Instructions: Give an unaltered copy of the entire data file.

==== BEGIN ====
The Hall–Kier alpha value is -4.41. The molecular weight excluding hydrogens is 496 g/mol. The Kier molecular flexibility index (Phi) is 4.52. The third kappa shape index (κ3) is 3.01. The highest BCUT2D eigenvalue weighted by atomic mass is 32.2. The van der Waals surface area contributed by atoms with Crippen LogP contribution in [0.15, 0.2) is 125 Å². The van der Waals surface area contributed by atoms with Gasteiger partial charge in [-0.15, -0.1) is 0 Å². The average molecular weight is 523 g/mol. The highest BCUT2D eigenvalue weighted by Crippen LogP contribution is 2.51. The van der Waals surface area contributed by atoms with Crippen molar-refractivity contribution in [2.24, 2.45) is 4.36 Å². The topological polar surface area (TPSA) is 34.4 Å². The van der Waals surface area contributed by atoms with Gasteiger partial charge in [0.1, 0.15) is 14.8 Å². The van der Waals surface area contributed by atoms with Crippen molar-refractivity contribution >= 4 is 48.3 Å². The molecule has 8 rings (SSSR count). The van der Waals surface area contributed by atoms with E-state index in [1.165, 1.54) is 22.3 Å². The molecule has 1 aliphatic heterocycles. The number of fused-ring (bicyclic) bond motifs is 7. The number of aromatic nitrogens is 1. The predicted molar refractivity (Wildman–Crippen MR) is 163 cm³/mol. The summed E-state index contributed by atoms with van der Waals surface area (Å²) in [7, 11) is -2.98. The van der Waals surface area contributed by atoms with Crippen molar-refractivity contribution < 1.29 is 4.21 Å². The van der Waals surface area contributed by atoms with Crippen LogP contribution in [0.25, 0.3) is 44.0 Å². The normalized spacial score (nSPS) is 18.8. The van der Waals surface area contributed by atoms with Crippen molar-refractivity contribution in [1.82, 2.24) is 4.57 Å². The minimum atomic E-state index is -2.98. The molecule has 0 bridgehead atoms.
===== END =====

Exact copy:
The Hall–Kier alpha value is -4.41. The molecular weight excluding hydrogens is 496 g/mol. The Kier molecular flexibility index (Phi) is 4.52. The third kappa shape index (κ3) is 3.01. The highest BCUT2D eigenvalue weighted by atomic mass is 32.2. The van der Waals surface area contributed by atoms with Crippen LogP contribution in [0.15, 0.2) is 125 Å². The van der Waals surface area contributed by atoms with Gasteiger partial charge in [-0.15, -0.1) is 0 Å². The average molecular weight is 523 g/mol. The highest BCUT2D eigenvalue weighted by Crippen LogP contribution is 2.51. The van der Waals surface area contributed by atoms with Crippen molar-refractivity contribution in [2.24, 2.45) is 4.36 Å². The topological polar surface area (TPSA) is 34.4 Å². The van der Waals surface area contributed by atoms with Gasteiger partial charge in [0.1, 0.15) is 14.8 Å². The van der Waals surface area contributed by atoms with Crippen molar-refractivity contribution >= 4 is 48.3 Å². The molecule has 8 rings (SSSR count). The van der Waals surface area contributed by atoms with E-state index in [1.165, 1.54) is 22.3 Å². The molecule has 1 aliphatic heterocycles. The number of fused-ring (bicyclic) bond motifs is 7. The number of aromatic nitrogens is 1. The predicted molar refractivity (Wildman–Crippen MR) is 163 cm³/mol. The summed E-state index contributed by atoms with van der Waals surface area (Å²) in [7, 11) is -2.98. The van der Waals surface area contributed by atoms with Crippen molar-refractivity contribution < 1.29 is 4.21 Å². The van der Waals surface area contributed by atoms with Crippen LogP contribution in [0.25, 0.3) is 44.0 Å². The normalized spacial score (nSPS) is 18.8. The van der Waals surface area contributed by atoms with Crippen molar-refractivity contribution in [1.82, 2.24) is 4.57 Å². The minimum atomic E-state index is -2.98. The molecule has 0 bridgehead atoms.